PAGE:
Korean Chinese Food: The Must-Try Fusion Cuisine You've Never Heard of [Photos]

It's well known that overseas "Chinese food" tends to straddle the fake-versus-fusion boundary. Peruvians have "airport" (a dish that mixes chow mein and fried rice), Indians have Manchurian chicken, Jamaicans have jerk chow mein, and Americans have the beloved fortune cookie, crab rangoon, and sesame chicken. What about Koreans?

If you think Korean cuisine is all about kimchi, tofu soup and Korean BBQ, you're missing the big picture. Korea and China share a rich history that goes back several centuries, so it's highly conceivable that there would be an exchange of culinary traditions over that span. According to historical accounts, the birth of modern Korean Chinese cuisine can most likely be traced back to the settlement of ethnic Chinese people in the west coast port city of Incheon in the latter half of the 19th century. Korean Chinese cuisine is highly influenced by Northeast Chinese culinary traditions, including those of Beijing and Shandong Province — both less than 600 miles from Seoul and Incheon.

While Korean Chinese food retains many elements from Northeast Chinese cuisine, it is still essentially Korean due to its localized flavors and concentration of restaurants in Korea and overseas Korean communities. Hence, the cuisine can accurately be described as Korean-style Chinese food and by no means masquerades as being entirely authentic. Outside of the Korean peninsula, Korean Chinese restaurants have popped up in major ethnic Korean communities in cities like New York, Los Angeles, and even parts of Beijing and Shanghai. Just like in the United States, Chinese food is well-regarded as an affordable, quick, and convenient eating option across South Korea. It's not at all uncommon to see Chinese delivery motorbikes with big, heated metallic boxes zipping across the street in any Korean town.

Below are some of the most well-known main and side dishes that comprise Korean Chinese food. Korean is a very tricky language to romanize, so the romanizations that appear below may not be the same you see on the restaurant menu. You may also refer to the Korean (left) and traditional Chinese (right) scripts.

Jjajangmyeon (짜장면 / 酢醬麵)

It's the ubiquitous black bean sauce noodle plate that graces every table in your local Korean Chinese restaurant. Jjajangmyeon's sauce typically includes seafood, diced pork pieces, and sliced vegetables like zucchini or cucumber. Jjajangmyeon's signature thick noodles are made from white wheat flour. Jjajangmyeon, which literally means "fried sauce noodles," is a "Koreanized" version of the Chinese dish zhajiangmian. "Jjajangbap" is a popular variation of this dish that swaps out noodles with rice.

Jjamppong (짬뽕 / 炒碼麵)

If you love spicy broth, seafood, and thick, chewy noodles, you'll probably love jjamgppong. Jjamppong, along with jjajangmyeon, are the two kings of Korean Chinese cuisine. Jjamppong is not to be confused with champon, a similar non-spicy Japanese noodle dish originating in Nagasaki.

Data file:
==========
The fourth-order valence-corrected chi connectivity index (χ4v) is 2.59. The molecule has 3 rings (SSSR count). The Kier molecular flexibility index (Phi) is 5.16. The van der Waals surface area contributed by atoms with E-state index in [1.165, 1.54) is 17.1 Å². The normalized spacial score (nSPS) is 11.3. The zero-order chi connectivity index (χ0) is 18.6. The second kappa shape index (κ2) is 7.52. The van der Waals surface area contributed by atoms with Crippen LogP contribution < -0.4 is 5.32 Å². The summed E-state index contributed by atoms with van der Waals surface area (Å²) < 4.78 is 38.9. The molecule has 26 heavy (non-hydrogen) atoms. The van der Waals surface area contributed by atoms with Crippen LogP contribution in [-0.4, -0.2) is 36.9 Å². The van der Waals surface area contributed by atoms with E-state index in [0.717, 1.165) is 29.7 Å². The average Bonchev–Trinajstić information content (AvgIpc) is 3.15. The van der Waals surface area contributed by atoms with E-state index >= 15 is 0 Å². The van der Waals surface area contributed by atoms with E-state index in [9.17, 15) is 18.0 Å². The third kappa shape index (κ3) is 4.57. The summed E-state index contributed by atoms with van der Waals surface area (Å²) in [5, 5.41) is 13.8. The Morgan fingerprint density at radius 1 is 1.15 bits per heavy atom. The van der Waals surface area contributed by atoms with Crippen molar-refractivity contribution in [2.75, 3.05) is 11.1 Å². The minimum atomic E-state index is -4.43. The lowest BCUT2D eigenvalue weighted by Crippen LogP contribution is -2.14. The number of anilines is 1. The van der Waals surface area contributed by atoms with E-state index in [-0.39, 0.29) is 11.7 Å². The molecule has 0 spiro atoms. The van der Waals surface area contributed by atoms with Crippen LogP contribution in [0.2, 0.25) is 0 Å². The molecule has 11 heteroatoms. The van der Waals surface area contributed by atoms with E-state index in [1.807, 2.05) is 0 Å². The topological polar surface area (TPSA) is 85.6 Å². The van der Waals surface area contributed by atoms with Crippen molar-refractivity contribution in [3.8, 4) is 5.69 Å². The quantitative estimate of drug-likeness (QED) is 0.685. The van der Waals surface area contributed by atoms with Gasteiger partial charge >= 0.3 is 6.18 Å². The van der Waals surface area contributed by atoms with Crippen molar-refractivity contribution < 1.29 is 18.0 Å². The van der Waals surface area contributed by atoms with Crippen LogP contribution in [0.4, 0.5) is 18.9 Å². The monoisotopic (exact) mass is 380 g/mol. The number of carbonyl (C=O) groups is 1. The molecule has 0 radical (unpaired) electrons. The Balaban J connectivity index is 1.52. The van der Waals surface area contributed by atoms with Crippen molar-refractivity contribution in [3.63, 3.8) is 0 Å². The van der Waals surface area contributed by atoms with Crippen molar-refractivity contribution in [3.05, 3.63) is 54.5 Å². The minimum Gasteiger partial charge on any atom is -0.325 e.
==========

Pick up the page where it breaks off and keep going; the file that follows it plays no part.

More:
Tangsuyuk (탕수육 / 糖醋肉)

Tangsuyuk is essentially a Koreanized version of sweet and sour chicken with an array of mixed veggies and fruits such as carrots, cucumbers, onions, tree ears, apples and pineapples. Beef and pork are also popular substitutes for chicken, which is more commonly used in the American counterpart. Tangsuyuk's crispy outer layer and sweet jelly sauce coating are two unique characteristics to the dish. 

Kkanpunggi (깐풍기 / 宫爆鸡)

Those who love spicy garlic dishes must try kkanpunggi. Assorted veggies, including peas, peppers, onions, and dried red peppers add an array of colors to this beautiful dish. The deep-fried pork may be substituted with chicken, beef, or tofu. This savory dish is akin to General Tso's Chicken, but with added kick and personality.

Mapa dubu (마파두부 / 麻婆豆腐)

Mapa dubu is derived from mapo doufu, the irresistibly spicy Sichuanese tofu delicacy. Ingredients of this dish include: hard tofu, minced beef, red peppers, and green onions. Mapa dubu is known as mabodofu in Japanese Chinese cuisine. Mapa dubu is typically served with rice on the side to balance the spicy flavors.

Mandu (만두 / 饅頭)

Mandu is Korean-style dumplings, similar to jiaozi and gyoza in China and Japan, respectively. Mandu is a cognate of mantou, which in Chinese culture refers to steamed buns. Mandu can be fried, steamed, or boiled and is typically served with soy sauce.

Danmuji (단무지 / 蘿蔔)

Danmuji may actually be closer to Japanese cuisine than to Chinese cuisine. Danmuji, pickled daikon radish, is an essential side dish in any Korean Chinese meal set. Unlike the typical Korean restaurant, Korean Chinese restaurants keeps side dishes to no more than four small plates: danmuji, kimchi, raw onions, and black bean dipping sauce.

Kimchi (김치 / 泡菜)

Korean Chinese food affirms that no Korean meal is complete without kimchi. If anything, the standardization of kimchi as a side dish in Korean Chinese restaurants shows that the cuisine primarily caters to Korean clientele. 

Watch: A South Korean foodie pays a visit to "the best Chinese restaurant in Korea" in Incheon.

Watch: Two foreigners document their jjajangmyeon and tangsuyuk craze.

What is your experience with Korean Chinese cuisine? Which dish sounds most appetizing to you? Let us know in the comment box below!

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Asia Blog contributor Paul Chung is a senior at Swarthmore College studying Economics and Chinese. He loves anything related to East Asia, news and media, arts and culture, and travel.